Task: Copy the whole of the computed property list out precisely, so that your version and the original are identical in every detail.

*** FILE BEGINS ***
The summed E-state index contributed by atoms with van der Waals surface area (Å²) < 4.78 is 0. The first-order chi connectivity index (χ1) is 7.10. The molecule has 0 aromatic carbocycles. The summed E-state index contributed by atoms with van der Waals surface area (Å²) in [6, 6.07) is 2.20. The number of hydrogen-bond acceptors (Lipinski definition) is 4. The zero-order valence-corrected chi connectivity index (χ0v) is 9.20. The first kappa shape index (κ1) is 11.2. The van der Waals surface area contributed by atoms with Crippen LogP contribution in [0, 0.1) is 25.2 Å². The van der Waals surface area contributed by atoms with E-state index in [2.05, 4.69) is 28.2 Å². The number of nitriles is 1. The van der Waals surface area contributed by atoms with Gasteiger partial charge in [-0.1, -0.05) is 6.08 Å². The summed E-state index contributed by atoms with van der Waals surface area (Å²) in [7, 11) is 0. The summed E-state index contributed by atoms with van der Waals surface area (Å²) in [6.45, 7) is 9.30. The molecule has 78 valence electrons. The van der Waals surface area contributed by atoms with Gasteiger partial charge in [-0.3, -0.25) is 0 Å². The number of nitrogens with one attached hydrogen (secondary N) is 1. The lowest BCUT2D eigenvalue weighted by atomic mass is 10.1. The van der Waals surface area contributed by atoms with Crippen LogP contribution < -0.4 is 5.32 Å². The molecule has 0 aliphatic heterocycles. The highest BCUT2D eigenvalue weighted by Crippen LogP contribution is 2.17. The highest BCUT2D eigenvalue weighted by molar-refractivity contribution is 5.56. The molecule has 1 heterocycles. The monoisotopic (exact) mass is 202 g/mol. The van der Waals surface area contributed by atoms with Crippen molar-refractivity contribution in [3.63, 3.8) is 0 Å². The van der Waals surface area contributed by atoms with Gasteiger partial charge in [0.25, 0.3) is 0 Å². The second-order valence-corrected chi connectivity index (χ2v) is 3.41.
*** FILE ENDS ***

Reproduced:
The summed E-state index contributed by atoms with van der Waals surface area (Å²) < 4.78 is 0. The first-order chi connectivity index (χ1) is 7.10. The molecule has 0 aromatic carbocycles. The summed E-state index contributed by atoms with van der Waals surface area (Å²) in [6, 6.07) is 2.20. The number of hydrogen-bond acceptors (Lipinski definition) is 4. The zero-order valence-corrected chi connectivity index (χ0v) is 9.20. The first kappa shape index (κ1) is 11.2. The van der Waals surface area contributed by atoms with Crippen LogP contribution in [0, 0.1) is 25.2 Å². The van der Waals surface area contributed by atoms with E-state index in [2.05, 4.69) is 28.2 Å². The number of nitriles is 1. The van der Waals surface area contributed by atoms with Gasteiger partial charge in [-0.1, -0.05) is 6.08 Å². The summed E-state index contributed by atoms with van der Waals surface area (Å²) in [7, 11) is 0. The summed E-state index contributed by atoms with van der Waals surface area (Å²) in [6.45, 7) is 9.30. The molecule has 78 valence electrons. The van der Waals surface area contributed by atoms with Gasteiger partial charge in [-0.3, -0.25) is 0 Å². The number of nitrogens with one attached hydrogen (secondary N) is 1. The lowest BCUT2D eigenvalue weighted by atomic mass is 10.1. The van der Waals surface area contributed by atoms with Crippen LogP contribution < -0.4 is 5.32 Å². The molecule has 0 aliphatic heterocycles. The highest BCUT2D eigenvalue weighted by Crippen LogP contribution is 2.17. The highest BCUT2D eigenvalue weighted by molar-refractivity contribution is 5.56. The molecule has 1 heterocycles. The monoisotopic (exact) mass is 202 g/mol. The van der Waals surface area contributed by atoms with Crippen molar-refractivity contribution in [3.63, 3.8) is 0 Å². The van der Waals surface area contributed by atoms with Gasteiger partial charge in [0.25, 0.3) is 0 Å². The second-order valence-corrected chi connectivity index (χ2v) is 3.41.